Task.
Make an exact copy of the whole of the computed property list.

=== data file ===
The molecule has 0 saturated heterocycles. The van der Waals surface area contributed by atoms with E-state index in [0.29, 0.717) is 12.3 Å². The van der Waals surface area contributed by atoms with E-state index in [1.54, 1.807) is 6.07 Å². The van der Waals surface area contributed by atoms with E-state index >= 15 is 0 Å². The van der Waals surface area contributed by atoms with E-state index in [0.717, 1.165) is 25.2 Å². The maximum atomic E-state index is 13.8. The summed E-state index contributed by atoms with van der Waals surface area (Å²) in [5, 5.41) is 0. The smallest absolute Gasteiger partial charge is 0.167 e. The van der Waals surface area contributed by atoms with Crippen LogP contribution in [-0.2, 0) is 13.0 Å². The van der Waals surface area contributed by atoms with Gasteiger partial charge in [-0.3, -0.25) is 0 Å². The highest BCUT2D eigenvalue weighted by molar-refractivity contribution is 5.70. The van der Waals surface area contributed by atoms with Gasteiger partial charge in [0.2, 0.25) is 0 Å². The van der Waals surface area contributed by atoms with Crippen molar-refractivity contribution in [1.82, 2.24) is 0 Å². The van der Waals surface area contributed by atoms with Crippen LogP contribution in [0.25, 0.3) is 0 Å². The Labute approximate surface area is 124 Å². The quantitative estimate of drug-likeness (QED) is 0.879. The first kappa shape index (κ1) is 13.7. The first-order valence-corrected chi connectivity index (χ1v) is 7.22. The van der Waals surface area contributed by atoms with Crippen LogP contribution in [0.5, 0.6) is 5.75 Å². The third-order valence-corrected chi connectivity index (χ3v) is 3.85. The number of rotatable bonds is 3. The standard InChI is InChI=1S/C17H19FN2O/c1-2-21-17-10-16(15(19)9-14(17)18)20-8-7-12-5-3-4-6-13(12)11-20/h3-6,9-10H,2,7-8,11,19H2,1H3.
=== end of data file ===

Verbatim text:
The molecule has 0 saturated heterocycles. The van der Waals surface area contributed by atoms with E-state index in [0.29, 0.717) is 12.3 Å². The van der Waals surface area contributed by atoms with E-state index in [1.54, 1.807) is 6.07 Å². The van der Waals surface area contributed by atoms with E-state index >= 15 is 0 Å². The van der Waals surface area contributed by atoms with E-state index in [0.717, 1.165) is 25.2 Å². The maximum atomic E-state index is 13.8. The summed E-state index contributed by atoms with van der Waals surface area (Å²) in [5, 5.41) is 0. The smallest absolute Gasteiger partial charge is 0.167 e. The van der Waals surface area contributed by atoms with Crippen LogP contribution in [-0.2, 0) is 13.0 Å². The van der Waals surface area contributed by atoms with Gasteiger partial charge in [-0.3, -0.25) is 0 Å². The highest BCUT2D eigenvalue weighted by molar-refractivity contribution is 5.70. The van der Waals surface area contributed by atoms with Gasteiger partial charge in [0.2, 0.25) is 0 Å². The van der Waals surface area contributed by atoms with Crippen molar-refractivity contribution in [1.82, 2.24) is 0 Å². The van der Waals surface area contributed by atoms with Crippen LogP contribution in [0.25, 0.3) is 0 Å². The Labute approximate surface area is 124 Å². The quantitative estimate of drug-likeness (QED) is 0.879. The first kappa shape index (κ1) is 13.7. The first-order valence-corrected chi connectivity index (χ1v) is 7.22. The van der Waals surface area contributed by atoms with Crippen LogP contribution in [0.5, 0.6) is 5.75 Å². The third-order valence-corrected chi connectivity index (χ3v) is 3.85. The number of rotatable bonds is 3. The standard InChI is InChI=1S/C17H19FN2O/c1-2-21-17-10-16(15(19)9-14(17)18)20-8-7-12-5-3-4-6-13(12)11-20/h3-6,9-10H,2,7-8,11,19H2,1H3.